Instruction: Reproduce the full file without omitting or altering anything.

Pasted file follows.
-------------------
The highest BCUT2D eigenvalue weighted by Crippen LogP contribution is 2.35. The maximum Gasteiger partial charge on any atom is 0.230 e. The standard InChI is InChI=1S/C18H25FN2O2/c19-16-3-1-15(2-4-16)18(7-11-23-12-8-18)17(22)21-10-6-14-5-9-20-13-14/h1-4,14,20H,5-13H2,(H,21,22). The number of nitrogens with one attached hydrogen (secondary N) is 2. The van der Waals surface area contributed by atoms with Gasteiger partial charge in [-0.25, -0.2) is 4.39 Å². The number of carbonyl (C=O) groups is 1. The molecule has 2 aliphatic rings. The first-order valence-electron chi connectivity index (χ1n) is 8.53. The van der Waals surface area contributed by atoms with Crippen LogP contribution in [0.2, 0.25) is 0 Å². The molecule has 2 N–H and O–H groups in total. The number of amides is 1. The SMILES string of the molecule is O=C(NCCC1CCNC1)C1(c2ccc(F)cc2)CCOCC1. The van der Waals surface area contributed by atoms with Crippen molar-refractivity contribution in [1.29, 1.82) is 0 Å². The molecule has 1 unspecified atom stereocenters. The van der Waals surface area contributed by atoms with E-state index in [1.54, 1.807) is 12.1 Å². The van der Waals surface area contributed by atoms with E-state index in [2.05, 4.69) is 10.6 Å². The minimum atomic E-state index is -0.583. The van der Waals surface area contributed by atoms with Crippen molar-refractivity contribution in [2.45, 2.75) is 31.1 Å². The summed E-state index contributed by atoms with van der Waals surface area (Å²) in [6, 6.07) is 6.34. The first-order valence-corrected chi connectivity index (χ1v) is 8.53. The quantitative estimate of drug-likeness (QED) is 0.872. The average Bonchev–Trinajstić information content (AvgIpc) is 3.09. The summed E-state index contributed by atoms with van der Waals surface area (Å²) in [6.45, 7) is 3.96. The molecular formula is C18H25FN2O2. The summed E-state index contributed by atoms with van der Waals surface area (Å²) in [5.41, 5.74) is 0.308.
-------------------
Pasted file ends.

The highest BCUT2D eigenvalue weighted by Crippen LogP contribution is 2.35. The maximum Gasteiger partial charge on any atom is 0.230 e. The standard InChI is InChI=1S/C18H25FN2O2/c19-16-3-1-15(2-4-16)18(7-11-23-12-8-18)17(22)21-10-6-14-5-9-20-13-14/h1-4,14,20H,5-13H2,(H,21,22). The number of nitrogens with one attached hydrogen (secondary N) is 2. The van der Waals surface area contributed by atoms with Gasteiger partial charge in [-0.25, -0.2) is 4.39 Å². The number of carbonyl (C=O) groups is 1. The molecule has 2 aliphatic rings. The first-order valence-electron chi connectivity index (χ1n) is 8.53. The van der Waals surface area contributed by atoms with Crippen LogP contribution in [0.2, 0.25) is 0 Å². The molecule has 2 N–H and O–H groups in total. The number of amides is 1. The SMILES string of the molecule is O=C(NCCC1CCNC1)C1(c2ccc(F)cc2)CCOCC1. The van der Waals surface area contributed by atoms with Crippen molar-refractivity contribution in [1.29, 1.82) is 0 Å². The molecule has 1 unspecified atom stereocenters. The van der Waals surface area contributed by atoms with E-state index in [1.54, 1.807) is 12.1 Å². The van der Waals surface area contributed by atoms with E-state index in [2.05, 4.69) is 10.6 Å². The minimum atomic E-state index is -0.583. The van der Waals surface area contributed by atoms with Crippen molar-refractivity contribution in [2.45, 2.75) is 31.1 Å². The summed E-state index contributed by atoms with van der Waals surface area (Å²) in [6, 6.07) is 6.34. The first-order valence-corrected chi connectivity index (χ1v) is 8.53. The quantitative estimate of drug-likeness (QED) is 0.872. The average Bonchev–Trinajstić information content (AvgIpc) is 3.09. The summed E-state index contributed by atoms with van der Waals surface area (Å²) in [6.45, 7) is 3.96. The molecular formula is C18H25FN2O2. The summed E-state index contributed by atoms with van der Waals surface area (Å²) in [5.41, 5.74) is 0.308.